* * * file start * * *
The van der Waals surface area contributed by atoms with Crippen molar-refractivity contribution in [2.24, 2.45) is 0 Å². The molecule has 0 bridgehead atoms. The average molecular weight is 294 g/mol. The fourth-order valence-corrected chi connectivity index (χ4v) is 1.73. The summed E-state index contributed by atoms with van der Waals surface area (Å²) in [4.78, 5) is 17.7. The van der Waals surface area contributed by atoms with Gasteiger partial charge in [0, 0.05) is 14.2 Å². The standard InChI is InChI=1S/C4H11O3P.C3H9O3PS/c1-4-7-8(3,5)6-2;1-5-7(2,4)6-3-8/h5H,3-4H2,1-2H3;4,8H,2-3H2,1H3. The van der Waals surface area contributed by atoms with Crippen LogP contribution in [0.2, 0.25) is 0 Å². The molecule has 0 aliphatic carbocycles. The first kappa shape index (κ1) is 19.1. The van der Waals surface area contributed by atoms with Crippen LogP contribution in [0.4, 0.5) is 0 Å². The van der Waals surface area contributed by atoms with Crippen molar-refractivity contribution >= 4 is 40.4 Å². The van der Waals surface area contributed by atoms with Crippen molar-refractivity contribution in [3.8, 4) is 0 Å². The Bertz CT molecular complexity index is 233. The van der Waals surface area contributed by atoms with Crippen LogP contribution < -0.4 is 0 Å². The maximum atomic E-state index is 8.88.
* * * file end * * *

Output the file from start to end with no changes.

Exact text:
The van der Waals surface area contributed by atoms with Crippen molar-refractivity contribution in [2.24, 2.45) is 0 Å². The molecule has 0 bridgehead atoms. The average molecular weight is 294 g/mol. The fourth-order valence-corrected chi connectivity index (χ4v) is 1.73. The summed E-state index contributed by atoms with van der Waals surface area (Å²) in [4.78, 5) is 17.7. The van der Waals surface area contributed by atoms with Gasteiger partial charge in [0, 0.05) is 14.2 Å². The standard InChI is InChI=1S/C4H11O3P.C3H9O3PS/c1-4-7-8(3,5)6-2;1-5-7(2,4)6-3-8/h5H,3-4H2,1-2H3;4,8H,2-3H2,1H3. The van der Waals surface area contributed by atoms with Crippen LogP contribution in [0.2, 0.25) is 0 Å². The molecule has 0 aliphatic carbocycles. The first kappa shape index (κ1) is 19.1. The van der Waals surface area contributed by atoms with Crippen LogP contribution in [0.4, 0.5) is 0 Å². The van der Waals surface area contributed by atoms with Crippen molar-refractivity contribution >= 4 is 40.4 Å². The van der Waals surface area contributed by atoms with Crippen molar-refractivity contribution in [3.8, 4) is 0 Å². The Bertz CT molecular complexity index is 233. The van der Waals surface area contributed by atoms with Crippen LogP contribution < -0.4 is 0 Å². The maximum atomic E-state index is 8.88.